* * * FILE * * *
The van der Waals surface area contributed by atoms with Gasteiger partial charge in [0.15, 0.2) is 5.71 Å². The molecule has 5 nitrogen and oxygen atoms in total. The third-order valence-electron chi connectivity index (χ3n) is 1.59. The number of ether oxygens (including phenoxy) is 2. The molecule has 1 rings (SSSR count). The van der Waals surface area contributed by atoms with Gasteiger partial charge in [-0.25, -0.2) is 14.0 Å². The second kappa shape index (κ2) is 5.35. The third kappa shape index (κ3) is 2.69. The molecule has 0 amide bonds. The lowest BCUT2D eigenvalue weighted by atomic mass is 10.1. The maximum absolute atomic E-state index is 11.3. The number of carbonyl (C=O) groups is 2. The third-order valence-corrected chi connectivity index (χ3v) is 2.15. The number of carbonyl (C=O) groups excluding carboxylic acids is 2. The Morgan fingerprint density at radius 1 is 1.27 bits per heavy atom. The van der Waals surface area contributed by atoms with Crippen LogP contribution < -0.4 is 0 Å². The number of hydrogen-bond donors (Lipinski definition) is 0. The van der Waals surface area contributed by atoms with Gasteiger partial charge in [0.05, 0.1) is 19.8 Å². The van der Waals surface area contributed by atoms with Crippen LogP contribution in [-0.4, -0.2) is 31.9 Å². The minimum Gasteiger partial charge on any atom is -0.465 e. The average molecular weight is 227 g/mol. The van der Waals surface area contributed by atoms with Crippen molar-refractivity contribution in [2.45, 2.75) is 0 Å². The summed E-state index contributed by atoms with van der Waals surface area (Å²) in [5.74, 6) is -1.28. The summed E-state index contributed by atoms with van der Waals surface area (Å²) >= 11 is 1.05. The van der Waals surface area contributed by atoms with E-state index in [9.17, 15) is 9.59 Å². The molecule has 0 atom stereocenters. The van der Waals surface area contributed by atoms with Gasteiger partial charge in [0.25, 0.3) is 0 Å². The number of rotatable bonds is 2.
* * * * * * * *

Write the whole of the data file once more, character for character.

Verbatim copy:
The van der Waals surface area contributed by atoms with Gasteiger partial charge in [0.15, 0.2) is 5.71 Å². The molecule has 5 nitrogen and oxygen atoms in total. The third-order valence-electron chi connectivity index (χ3n) is 1.59. The number of ether oxygens (including phenoxy) is 2. The molecule has 1 rings (SSSR count). The van der Waals surface area contributed by atoms with Gasteiger partial charge in [-0.25, -0.2) is 14.0 Å². The second kappa shape index (κ2) is 5.35. The third kappa shape index (κ3) is 2.69. The molecule has 0 amide bonds. The lowest BCUT2D eigenvalue weighted by atomic mass is 10.1. The maximum absolute atomic E-state index is 11.3. The number of carbonyl (C=O) groups is 2. The third-order valence-corrected chi connectivity index (χ3v) is 2.15. The number of carbonyl (C=O) groups excluding carboxylic acids is 2. The Morgan fingerprint density at radius 1 is 1.27 bits per heavy atom. The van der Waals surface area contributed by atoms with Crippen LogP contribution < -0.4 is 0 Å². The number of hydrogen-bond donors (Lipinski definition) is 0. The van der Waals surface area contributed by atoms with Gasteiger partial charge in [0.05, 0.1) is 19.8 Å². The van der Waals surface area contributed by atoms with Crippen LogP contribution in [-0.4, -0.2) is 31.9 Å². The minimum Gasteiger partial charge on any atom is -0.465 e. The average molecular weight is 227 g/mol. The van der Waals surface area contributed by atoms with Crippen molar-refractivity contribution in [2.45, 2.75) is 0 Å². The summed E-state index contributed by atoms with van der Waals surface area (Å²) in [5.74, 6) is -1.28. The summed E-state index contributed by atoms with van der Waals surface area (Å²) >= 11 is 1.05. The van der Waals surface area contributed by atoms with E-state index in [9.17, 15) is 9.59 Å². The molecule has 0 atom stereocenters. The van der Waals surface area contributed by atoms with Gasteiger partial charge in [0.25, 0.3) is 0 Å². The number of rotatable bonds is 2.